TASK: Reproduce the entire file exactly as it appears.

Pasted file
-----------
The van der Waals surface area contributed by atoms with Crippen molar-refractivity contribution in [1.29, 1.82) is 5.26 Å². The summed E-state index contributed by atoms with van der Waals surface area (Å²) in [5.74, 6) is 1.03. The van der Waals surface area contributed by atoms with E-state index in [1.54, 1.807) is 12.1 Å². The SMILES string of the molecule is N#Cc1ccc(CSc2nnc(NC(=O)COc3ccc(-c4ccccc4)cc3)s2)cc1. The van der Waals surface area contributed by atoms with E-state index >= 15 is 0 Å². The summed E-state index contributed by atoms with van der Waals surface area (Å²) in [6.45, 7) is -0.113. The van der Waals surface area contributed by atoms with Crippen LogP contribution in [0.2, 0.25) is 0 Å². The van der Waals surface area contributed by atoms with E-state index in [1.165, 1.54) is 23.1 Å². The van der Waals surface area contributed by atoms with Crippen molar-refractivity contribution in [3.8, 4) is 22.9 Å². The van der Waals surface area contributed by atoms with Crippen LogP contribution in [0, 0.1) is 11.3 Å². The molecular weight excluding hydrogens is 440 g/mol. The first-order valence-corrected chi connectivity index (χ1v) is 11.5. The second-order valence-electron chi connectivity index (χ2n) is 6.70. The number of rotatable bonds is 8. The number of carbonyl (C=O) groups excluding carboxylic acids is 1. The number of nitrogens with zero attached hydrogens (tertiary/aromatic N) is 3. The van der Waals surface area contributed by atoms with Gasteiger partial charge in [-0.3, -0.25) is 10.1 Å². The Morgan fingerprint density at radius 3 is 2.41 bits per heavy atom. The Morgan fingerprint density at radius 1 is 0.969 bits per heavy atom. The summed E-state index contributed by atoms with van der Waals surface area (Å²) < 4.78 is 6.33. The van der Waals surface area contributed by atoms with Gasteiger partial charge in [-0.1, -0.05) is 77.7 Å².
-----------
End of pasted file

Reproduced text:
The van der Waals surface area contributed by atoms with Crippen molar-refractivity contribution in [1.29, 1.82) is 5.26 Å². The summed E-state index contributed by atoms with van der Waals surface area (Å²) in [5.74, 6) is 1.03. The van der Waals surface area contributed by atoms with E-state index in [1.54, 1.807) is 12.1 Å². The SMILES string of the molecule is N#Cc1ccc(CSc2nnc(NC(=O)COc3ccc(-c4ccccc4)cc3)s2)cc1. The van der Waals surface area contributed by atoms with E-state index >= 15 is 0 Å². The summed E-state index contributed by atoms with van der Waals surface area (Å²) in [6.45, 7) is -0.113. The van der Waals surface area contributed by atoms with Crippen LogP contribution in [0.2, 0.25) is 0 Å². The van der Waals surface area contributed by atoms with E-state index in [1.165, 1.54) is 23.1 Å². The van der Waals surface area contributed by atoms with Crippen molar-refractivity contribution in [3.8, 4) is 22.9 Å². The van der Waals surface area contributed by atoms with Crippen LogP contribution in [0, 0.1) is 11.3 Å². The molecular weight excluding hydrogens is 440 g/mol. The first-order valence-corrected chi connectivity index (χ1v) is 11.5. The second-order valence-electron chi connectivity index (χ2n) is 6.70. The number of rotatable bonds is 8. The number of carbonyl (C=O) groups excluding carboxylic acids is 1. The number of nitrogens with zero attached hydrogens (tertiary/aromatic N) is 3. The van der Waals surface area contributed by atoms with Gasteiger partial charge in [-0.3, -0.25) is 10.1 Å². The Morgan fingerprint density at radius 3 is 2.41 bits per heavy atom. The Morgan fingerprint density at radius 1 is 0.969 bits per heavy atom. The summed E-state index contributed by atoms with van der Waals surface area (Å²) < 4.78 is 6.33. The van der Waals surface area contributed by atoms with Gasteiger partial charge in [-0.1, -0.05) is 77.7 Å².